Rooke plays with Fink’s methods and advice to great comic effect:

Keep your paragraphs short, Fisk says [sic].

Okay.

Or elsewhere:

A successful narrative, Fink asserts, must be seamless, must be fluid. A tactic a pro frequently finds useful is to plop a star (*) onto the page. This indicates a line break. The line break serves to inform the reader that a passage of time has occurred, to expect an alteration in point of view, or angle, another plot loop, etc. Usually what it indicates to me is that the writer is stymied, his wife is making him walk the dog, or the schmuck has got up to refresh his drink.

This paragraph is, of course, followed by an editorial space (complete with star) and a shift in scene.

However, although Rooke pokes fun at the conventions of writing manuals, his narrative also tugs against Fink’s rules in more subtle ways. Despite the advice to keep paragraphs short, Rooke includes several lengthy paragraphs, one of which runs to almost a page and a half. When Fink advises that conflict is essential in any narrative, the narrator launches into a description of his difficult relationship with his father, who referred to his son as “Asshole” and abandoned him when he was 13:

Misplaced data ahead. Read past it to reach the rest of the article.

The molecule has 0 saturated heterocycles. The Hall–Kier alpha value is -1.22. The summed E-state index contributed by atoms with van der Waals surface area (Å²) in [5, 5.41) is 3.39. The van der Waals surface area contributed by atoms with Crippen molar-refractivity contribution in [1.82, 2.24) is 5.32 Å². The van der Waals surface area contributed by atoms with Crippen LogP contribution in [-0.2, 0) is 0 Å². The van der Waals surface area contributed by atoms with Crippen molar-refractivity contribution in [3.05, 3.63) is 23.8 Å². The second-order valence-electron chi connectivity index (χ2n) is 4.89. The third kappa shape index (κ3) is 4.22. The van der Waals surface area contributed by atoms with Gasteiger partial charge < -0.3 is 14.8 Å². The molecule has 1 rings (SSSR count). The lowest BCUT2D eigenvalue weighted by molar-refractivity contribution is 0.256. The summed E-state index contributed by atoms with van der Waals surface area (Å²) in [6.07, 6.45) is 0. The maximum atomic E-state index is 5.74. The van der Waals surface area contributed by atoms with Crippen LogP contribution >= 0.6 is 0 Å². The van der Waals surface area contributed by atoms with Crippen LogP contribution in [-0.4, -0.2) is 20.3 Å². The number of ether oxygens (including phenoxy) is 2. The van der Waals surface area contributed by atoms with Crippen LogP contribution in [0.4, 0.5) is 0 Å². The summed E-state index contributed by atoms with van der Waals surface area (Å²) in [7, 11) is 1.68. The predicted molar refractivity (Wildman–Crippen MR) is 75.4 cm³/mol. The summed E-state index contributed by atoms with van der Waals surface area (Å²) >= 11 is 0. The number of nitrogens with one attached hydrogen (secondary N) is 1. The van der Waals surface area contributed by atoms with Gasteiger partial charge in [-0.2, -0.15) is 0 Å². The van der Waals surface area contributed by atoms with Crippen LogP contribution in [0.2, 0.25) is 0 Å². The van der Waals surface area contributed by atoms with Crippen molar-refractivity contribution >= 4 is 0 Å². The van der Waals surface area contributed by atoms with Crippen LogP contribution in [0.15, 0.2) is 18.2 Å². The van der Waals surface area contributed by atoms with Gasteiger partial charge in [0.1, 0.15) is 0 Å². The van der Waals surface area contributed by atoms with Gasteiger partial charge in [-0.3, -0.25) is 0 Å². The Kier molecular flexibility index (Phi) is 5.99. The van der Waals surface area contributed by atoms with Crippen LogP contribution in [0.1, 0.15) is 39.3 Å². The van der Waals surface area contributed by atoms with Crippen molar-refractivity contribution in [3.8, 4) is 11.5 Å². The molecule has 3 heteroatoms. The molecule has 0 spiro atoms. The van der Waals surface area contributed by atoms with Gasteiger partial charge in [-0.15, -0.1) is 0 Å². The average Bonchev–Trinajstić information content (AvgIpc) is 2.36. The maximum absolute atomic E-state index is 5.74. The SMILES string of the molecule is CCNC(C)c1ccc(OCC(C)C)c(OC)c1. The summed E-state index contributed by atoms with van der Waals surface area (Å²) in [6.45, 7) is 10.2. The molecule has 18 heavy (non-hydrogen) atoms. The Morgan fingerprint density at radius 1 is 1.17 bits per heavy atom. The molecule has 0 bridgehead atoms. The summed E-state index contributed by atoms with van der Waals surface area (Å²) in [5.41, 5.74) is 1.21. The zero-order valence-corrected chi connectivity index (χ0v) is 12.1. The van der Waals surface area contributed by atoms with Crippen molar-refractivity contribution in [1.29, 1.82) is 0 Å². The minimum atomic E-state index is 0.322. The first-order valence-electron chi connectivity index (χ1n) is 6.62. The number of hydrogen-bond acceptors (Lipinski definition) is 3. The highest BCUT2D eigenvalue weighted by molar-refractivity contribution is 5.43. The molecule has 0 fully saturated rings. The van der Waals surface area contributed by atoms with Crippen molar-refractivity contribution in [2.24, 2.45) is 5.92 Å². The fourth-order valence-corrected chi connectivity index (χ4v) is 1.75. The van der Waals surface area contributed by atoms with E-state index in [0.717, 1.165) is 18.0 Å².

Leaving me at home to rot, which was reason enough, I thought, to hot-wire his cars and break into the pantry where he hid away his hooch. Not to mention the little fire we had around then, thee acres gone up in flames, the addition over the garage where he had put in his weight room, the games room, all that gone. Nor to dwell on my dope days, my B&E period, how I got hold of his bank PIN to raid his private treasury, them down there in Wahoo living he goldenrod life. Me, too, zipping about in his red Porsche until I wrapped it around a tree, all but deliberately, I would say, and owing to the presence of some heavy dust.

Rooke allows the character of the narrator to reveal itself in the way he attempts to put Fink’s advice into practice; the irony, of course, is that Rooke’s narrative schema is diametrically opposed to the writing instructor’s populist approach.

Nevertheless, there is a human heart to this story, and scenes that are genuinely affecting. Rooke is not so focused on his postmodern technical games that he forgets his characters; as Mooney asserts, “Rooke’s circuitous and mesmerizing structures aren’t means to avoid the human imperative at the heart of good stories but rather means to find new routes for exploring that humanity. Leon Rooke and Alice Munro, in the end, have the same aspirations.” In pursuit of those aspirations, Rooke has remained the literary wildchild, one of Canada’s unrepentant impossibility merchants. And for that, we can all be grateful.